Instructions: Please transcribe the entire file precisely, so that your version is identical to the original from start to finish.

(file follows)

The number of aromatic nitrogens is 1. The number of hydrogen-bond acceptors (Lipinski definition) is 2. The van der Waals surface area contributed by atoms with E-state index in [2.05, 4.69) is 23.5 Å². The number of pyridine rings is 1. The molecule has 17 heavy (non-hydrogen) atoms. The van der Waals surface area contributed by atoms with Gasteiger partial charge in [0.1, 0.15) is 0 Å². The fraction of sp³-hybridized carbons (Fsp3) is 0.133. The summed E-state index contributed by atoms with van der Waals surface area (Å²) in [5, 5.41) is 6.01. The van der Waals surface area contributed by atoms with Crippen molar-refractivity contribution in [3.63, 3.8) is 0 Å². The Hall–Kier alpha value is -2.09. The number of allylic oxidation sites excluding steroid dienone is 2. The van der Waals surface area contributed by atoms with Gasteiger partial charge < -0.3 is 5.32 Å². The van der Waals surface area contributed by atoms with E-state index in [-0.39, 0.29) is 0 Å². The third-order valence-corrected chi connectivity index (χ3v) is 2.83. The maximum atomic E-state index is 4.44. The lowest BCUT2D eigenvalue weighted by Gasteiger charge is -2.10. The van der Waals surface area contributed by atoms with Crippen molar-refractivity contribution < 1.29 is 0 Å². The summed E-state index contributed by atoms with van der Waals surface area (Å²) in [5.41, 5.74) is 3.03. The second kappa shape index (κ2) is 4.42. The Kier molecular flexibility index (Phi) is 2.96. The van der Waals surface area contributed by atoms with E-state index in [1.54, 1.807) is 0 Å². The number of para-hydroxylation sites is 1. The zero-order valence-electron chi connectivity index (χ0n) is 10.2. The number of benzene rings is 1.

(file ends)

The number of aromatic nitrogens is 1. The number of hydrogen-bond acceptors (Lipinski definition) is 2. The van der Waals surface area contributed by atoms with E-state index in [2.05, 4.69) is 23.5 Å². The number of pyridine rings is 1. The molecule has 17 heavy (non-hydrogen) atoms. The van der Waals surface area contributed by atoms with Gasteiger partial charge in [0.1, 0.15) is 0 Å². The fraction of sp³-hybridized carbons (Fsp3) is 0.133. The summed E-state index contributed by atoms with van der Waals surface area (Å²) in [5, 5.41) is 6.01. The van der Waals surface area contributed by atoms with Crippen molar-refractivity contribution in [3.63, 3.8) is 0 Å². The Hall–Kier alpha value is -2.09. The number of allylic oxidation sites excluding steroid dienone is 2. The van der Waals surface area contributed by atoms with Gasteiger partial charge < -0.3 is 5.32 Å². The van der Waals surface area contributed by atoms with E-state index in [-0.39, 0.29) is 0 Å². The third-order valence-corrected chi connectivity index (χ3v) is 2.83. The maximum atomic E-state index is 4.44. The lowest BCUT2D eigenvalue weighted by Gasteiger charge is -2.10. The van der Waals surface area contributed by atoms with Crippen molar-refractivity contribution < 1.29 is 0 Å². The summed E-state index contributed by atoms with van der Waals surface area (Å²) in [5.41, 5.74) is 3.03. The second kappa shape index (κ2) is 4.42. The Kier molecular flexibility index (Phi) is 2.96. The van der Waals surface area contributed by atoms with E-state index in [1.54, 1.807) is 0 Å². The number of para-hydroxylation sites is 1. The zero-order valence-electron chi connectivity index (χ0n) is 10.2. The number of benzene rings is 1.